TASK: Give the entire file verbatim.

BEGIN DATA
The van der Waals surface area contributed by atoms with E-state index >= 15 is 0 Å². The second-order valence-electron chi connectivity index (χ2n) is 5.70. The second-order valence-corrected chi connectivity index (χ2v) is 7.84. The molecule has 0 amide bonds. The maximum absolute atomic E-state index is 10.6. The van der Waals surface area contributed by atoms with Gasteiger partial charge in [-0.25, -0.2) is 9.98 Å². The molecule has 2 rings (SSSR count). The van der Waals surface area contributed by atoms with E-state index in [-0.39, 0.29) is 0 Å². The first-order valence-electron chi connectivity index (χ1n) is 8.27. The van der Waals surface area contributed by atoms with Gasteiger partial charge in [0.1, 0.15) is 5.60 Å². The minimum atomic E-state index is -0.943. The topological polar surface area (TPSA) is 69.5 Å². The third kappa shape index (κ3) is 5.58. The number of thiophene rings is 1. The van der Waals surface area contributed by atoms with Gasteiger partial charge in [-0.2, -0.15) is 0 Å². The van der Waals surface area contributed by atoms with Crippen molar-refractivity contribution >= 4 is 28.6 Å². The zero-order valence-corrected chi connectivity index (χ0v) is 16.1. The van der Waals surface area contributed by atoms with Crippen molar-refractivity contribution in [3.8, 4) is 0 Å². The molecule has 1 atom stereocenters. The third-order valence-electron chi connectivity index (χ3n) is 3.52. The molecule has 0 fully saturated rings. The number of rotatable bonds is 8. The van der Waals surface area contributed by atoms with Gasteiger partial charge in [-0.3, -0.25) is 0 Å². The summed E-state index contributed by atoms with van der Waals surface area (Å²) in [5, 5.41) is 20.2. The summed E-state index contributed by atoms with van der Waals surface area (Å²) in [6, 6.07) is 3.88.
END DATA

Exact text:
The van der Waals surface area contributed by atoms with E-state index >= 15 is 0 Å². The second-order valence-electron chi connectivity index (χ2n) is 5.70. The second-order valence-corrected chi connectivity index (χ2v) is 7.84. The molecule has 0 amide bonds. The maximum absolute atomic E-state index is 10.6. The van der Waals surface area contributed by atoms with Gasteiger partial charge in [-0.25, -0.2) is 9.98 Å². The molecule has 2 rings (SSSR count). The van der Waals surface area contributed by atoms with E-state index in [-0.39, 0.29) is 0 Å². The first-order valence-electron chi connectivity index (χ1n) is 8.27. The van der Waals surface area contributed by atoms with Gasteiger partial charge in [0.1, 0.15) is 5.60 Å². The minimum atomic E-state index is -0.943. The topological polar surface area (TPSA) is 69.5 Å². The third kappa shape index (κ3) is 5.58. The number of thiophene rings is 1. The van der Waals surface area contributed by atoms with Gasteiger partial charge in [-0.2, -0.15) is 0 Å². The van der Waals surface area contributed by atoms with Crippen molar-refractivity contribution >= 4 is 28.6 Å². The zero-order valence-corrected chi connectivity index (χ0v) is 16.1. The van der Waals surface area contributed by atoms with Crippen molar-refractivity contribution in [3.8, 4) is 0 Å². The molecule has 1 atom stereocenters. The third-order valence-electron chi connectivity index (χ3n) is 3.52. The molecule has 0 fully saturated rings. The number of rotatable bonds is 8. The van der Waals surface area contributed by atoms with Gasteiger partial charge in [-0.3, -0.25) is 0 Å². The summed E-state index contributed by atoms with van der Waals surface area (Å²) in [5, 5.41) is 20.2. The summed E-state index contributed by atoms with van der Waals surface area (Å²) in [6, 6.07) is 3.88.